By Alex Tangkilisan
Feb. 20 – In the second part of our ASEAN-India Free Trade Area analysis, we will examine trade trends and statistics from India to Indonesia, Vietnam and Myanmar.
Indonesia and Vietnam make up two of the major six economies in ASEAN, while Myanmar is one of the four smallest economies in the region (alongside Cambodia, Brunei and Laos). Together, these three countries combine for a total GDP of US$1.07 trillion, a population of 378.5 million, and exports to India amounting to US$13.37 billion (or, about 2.7 percent of India’s total imports).
In conjunction with ASEAN’s continued emergence as a regional economic powerhouse, these figures, although still somewhat small, are poised to grow thanks to the free trade agreements (FTAs) signed between India and ASEAN.
As early as 1950, the first President of Indonesia, Sukarno, recognized the importance of the Indonesian-Indian relationship, and called for greater trade ties. In November 2005, Indonesia and India signed a bilateral strategic partnership agreement in which the two countries agreed to increase bilateral trade to $10 billion by 2010. This target was actually exceeded that year with total trade amounting to roughly $12 billion, tripling the $4 billion amount set in 2005. Bilateral trade between India and Indonesia topped out at $20 billion in 2012, and is expected to grow to $25 billion by 2015.
In addition, in 2005, Indonesia and India signed a memorandum of understanding (MoU) to establish a joint study group (JSG) to examine the positive aspects that would arise from signing a Comprehensive Economic Cooperation Agreement (CECA). The CECA is to be an agreement that covers economic cooperation and trade in goods and services and investments, which would lead to a higher-level of mutually beneficial economic cooperation between the two countries. The JSG projected that CECA would raise total exports between India and Indonesia to $17.5 billion in 2020, with exports from India raising to $7.8 billion and exports from Indonesia reaching $9.7 billion.
Over the years, CECA talks have progressed with discussions covering tariff reductions and the lifting of non-trade barriers on various goods of interest, including palm oil products from Indonesia and pharmaceuticals and buffalo meat from India. The CECA, however, has yet to be executed.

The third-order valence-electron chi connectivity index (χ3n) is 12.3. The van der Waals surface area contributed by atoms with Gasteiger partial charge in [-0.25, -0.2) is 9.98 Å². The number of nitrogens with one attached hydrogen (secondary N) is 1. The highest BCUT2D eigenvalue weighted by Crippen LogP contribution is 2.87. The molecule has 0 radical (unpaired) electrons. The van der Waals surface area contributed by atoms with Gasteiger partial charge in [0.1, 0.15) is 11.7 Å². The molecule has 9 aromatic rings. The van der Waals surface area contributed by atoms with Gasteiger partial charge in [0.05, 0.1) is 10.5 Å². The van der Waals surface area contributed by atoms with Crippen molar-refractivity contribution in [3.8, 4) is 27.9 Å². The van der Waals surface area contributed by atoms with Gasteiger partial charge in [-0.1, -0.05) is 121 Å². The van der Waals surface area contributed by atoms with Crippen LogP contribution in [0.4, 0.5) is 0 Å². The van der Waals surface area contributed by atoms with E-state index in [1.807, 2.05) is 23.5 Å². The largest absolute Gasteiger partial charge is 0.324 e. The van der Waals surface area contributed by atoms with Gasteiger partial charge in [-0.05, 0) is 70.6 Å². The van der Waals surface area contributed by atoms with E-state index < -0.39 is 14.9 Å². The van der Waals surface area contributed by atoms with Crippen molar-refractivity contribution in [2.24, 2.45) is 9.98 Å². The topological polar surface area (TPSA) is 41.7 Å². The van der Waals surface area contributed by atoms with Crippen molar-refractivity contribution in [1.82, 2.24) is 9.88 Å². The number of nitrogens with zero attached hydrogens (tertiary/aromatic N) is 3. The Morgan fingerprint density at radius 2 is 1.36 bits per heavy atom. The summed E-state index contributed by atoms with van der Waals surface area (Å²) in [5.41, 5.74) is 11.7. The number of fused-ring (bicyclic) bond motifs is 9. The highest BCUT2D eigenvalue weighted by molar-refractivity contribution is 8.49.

In 2010, India implemented a FTA with Indonesia which cut import duties on products such as seafood, chemicals and apparel. In return Indonesia slashed import duties on Indian goods. By 2011, India and Indonesia had signed a total of 18 agreements in the mining, infrastructure and manufacturing sectors worth a total of $15.1 billion, in addition to a FTA on goods.
Since India granted Vietnam “Most Favored Nation” status in 1975, trade relations have been robust. In 1978 the two countries signed a bilateral trade agreement, followed by the Bilateral Investment Promotion and Protection Agreement (BIPPA) on March 8, 1997. Then, in 2003, both nations promulgated a Joint Declaration on Comprehensive Cooperation in addition to negotiating a free trade agreement.
Bilateral trade has increased since then, and India has taken a place among the ten largest exporters to Vietnam. Two-way trade reached $4 billion in 2012, with Indian exports accounting for $2.34 billion while Vietnam’s exports accounted for $1.56 billion (up from $178 million in 2002). The two sides have set a target of $7 billion for bilateral trade by 2015, and, with the signing of the India-ASEAN FTA on trade in goods in 2010, bilateral trade is poised to grow at an even faster rate.
Vietnam continues to be an attractive investment destination for Indian companies in sectors ranging from oil and gas, steel, minerals, tea, coffee, sugar and food processing. India and Vietnam have also expanded cooperation in information technology and education, and are collaborating on their respective national space programs.
In 2010, India implemented a FTA with Vietnam to cut import duties on products such as seafood, chemicals and apparel and, in return, Vietnam slashed import duties on Indian goods.
The Indian government has been cultivating ties with Myanmar since 1993 as part of a wider foreign policy to increase India’s participation and influence in Southeast Asia. Since then, India has grown to become one of the largest market for Burmese exports. India is Burma’s fourth largest trading partner, and is also its second largest export market taking in 25 percent of total exports.
The Indian government has further worked to extend air, land and sea routes to strengthen trade links with Myanmar, in addition to establishing a gas pipeline. The countries also signed a bilateral border trade agreement in 1994 for border trade to be carried out from designated points in Manipur, Mizoram and Nagaland. The two countries have primarily cooperated in agriculture, health, education, pharmaceuticals, telecommunications, information technology, steel, oil, natural gas, hydrocarbons and food processing.
In 2001, India and Burma co-constructed a 160-kilometer highway called the Indo-Myanmar Friendship Road to open up a commercial transport route connecting Northeast India and South Asia to Southeast Asia. Based on the success of this trade route, India and Myanmar have agreed to construct a new triangular 4-lane highway running 3200 kilometer through India, Myanmar and Thailand. This project, including a number of road condition improvements, is expected to be completed by 2016.
In 2012, India and Myanmar signed 12 MoUs extending cooperation on border development, defense and analysis and joint trade and investment. Bilateral trade between India and Burma is expected to more than double by 2015, growing from $1.28 billion in 2011 to $3 billion.
Part III of this series will explore the impact of the ASEAN-India Free Trade Area on Brunei, Cambodia, Laos and the Philippines. Part I can be found here.